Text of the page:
Eberhard Nestle

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Eberhard Nestle.

Eberhard Nestle (May 1, 1851, Stuttgart – March 9, 1913, Stuttgart) was a German biblical scholar, textual critic, Orientalist, editor of Novum Testamentum Graece, and the father of Erwin Nestle.

Life[edit]

Nestle was a son of the upper tribunal procurator (Obertribunalprokurator) Christian Gottlieb Nestle and his wife Sophie Beate Kleinmann. His half-brother from his father's second marriage was classical philologist Wilhelm Nestle.

Nestle studied in the University of Tübingen from 1869 to 1874. His studies culminated in his doctoral thesis on the Hebrew and Greek text forms of the Book of Ezekiel. Afterwards he worked in the area of orientalism and wrote, among other things, a Syriac grammar. During his later years, his focus changed to textual criticism of the New Testament.[1]

Between 1898 and 1912 he worked as professor at the Evangelical Seminaries of Maulbronn and Blaubeuren.[1]

In 1880, he married Klara Kommerell (1852–87) in Tübingen; they produced one son, Erwin Nestle. In 1887 his wife died after a short illness, and three years later, in 1890, Nestle married Elisabeth Aichele (1867–1944). In this second marriage, five daughters and one son were born.

In 1898 Nestle published an influential handbook of textual criticism, and in 1898 published the first edition of a Greek New Testament under the title Novum Testamentum Graece cum apparatu critico ex editionibus et libris manu scriptis collecto. The text of this Greek New Testament was combined with the editions of Constantin von Tischendorf (Editio octava critica maior), The New Testament in the Original Greek of Westcott and Hort, and the edition of Richard Francis Weymouth. It was edited by the Württemberg Bible Society in Stuttgart. This edition eliminated the extremes of Tischendorf, such as partiality to Sinaiticus, and of Westcott and Hort, such as partiality to Vaticanus.[2]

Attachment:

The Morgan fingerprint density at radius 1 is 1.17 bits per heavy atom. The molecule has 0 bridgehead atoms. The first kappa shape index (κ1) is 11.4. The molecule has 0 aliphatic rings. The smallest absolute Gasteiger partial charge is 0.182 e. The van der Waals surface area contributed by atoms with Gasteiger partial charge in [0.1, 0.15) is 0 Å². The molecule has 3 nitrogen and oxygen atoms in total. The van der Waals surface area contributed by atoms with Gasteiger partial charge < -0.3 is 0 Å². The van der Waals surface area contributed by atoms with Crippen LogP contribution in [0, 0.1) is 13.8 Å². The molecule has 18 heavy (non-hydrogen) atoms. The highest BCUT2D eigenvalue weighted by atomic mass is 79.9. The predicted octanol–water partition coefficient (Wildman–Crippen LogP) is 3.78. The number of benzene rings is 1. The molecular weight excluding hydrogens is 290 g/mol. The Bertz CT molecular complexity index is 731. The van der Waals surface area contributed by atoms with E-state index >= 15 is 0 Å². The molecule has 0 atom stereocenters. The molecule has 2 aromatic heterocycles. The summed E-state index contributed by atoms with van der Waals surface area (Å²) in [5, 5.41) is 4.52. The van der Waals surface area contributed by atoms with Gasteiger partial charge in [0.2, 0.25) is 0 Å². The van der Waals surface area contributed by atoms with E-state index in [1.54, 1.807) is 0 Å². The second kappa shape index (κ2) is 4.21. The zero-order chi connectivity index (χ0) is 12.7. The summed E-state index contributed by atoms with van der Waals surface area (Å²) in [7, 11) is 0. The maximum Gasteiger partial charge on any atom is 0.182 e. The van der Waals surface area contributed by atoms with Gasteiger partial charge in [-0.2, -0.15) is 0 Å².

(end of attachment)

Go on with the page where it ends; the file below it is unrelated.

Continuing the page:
This edition became influential when the British and Foreign Bible Society adopted it to replace the Textus Receptus. After a few years this edition received worldwide recognition as the best edition of the Greek New Testament. This edition took the place which formerly belonged to the Textus Receptus and became a "New Textus Receptus".

After the death of Eberhard Nestle his son Erwin Nestle (1883–1972) took over the publication and contributed substantially to a constant improvement of the editions.[3] Since 1952 the edition occurred with the cooperation of Kurt Aland (21st edition).[2] The theological standard work "Nestle-Aland" appeared from 1993 in the 27th edition.

Works[edit]

References[edit]

  1. ^ a b Bautz, Traugott, ed. (1993). "Eberhard Nestle". Biographisch-Bibliographisches Kirchenlexikon (BBKL) (in German) 6. Herzberg: Bautz. cols. 625–627. ISBN 3-88309-044-1. 
  2. ^ a b Aland, Kurt; Aland, Barbara (1995). The Text of the New Testament: An Introduction to the Critical Editions and to the Theory and Practice of Modern Textual Criticism. Erroll F. Rhodes (trans.). Grand Rapids: William B. Eerdmans Publishing Company. p. 20. ISBN 0-8028-4098-1. 
  3. ^ Bautz, Traugott, ed. (1993). "Eberhard Nestle". Biographisch-Bibliographisches Kirchenlexikon (BBKL) (in German) 6. Herzberg: Bautz. col. 627. ISBN 3-88309-044-1. 

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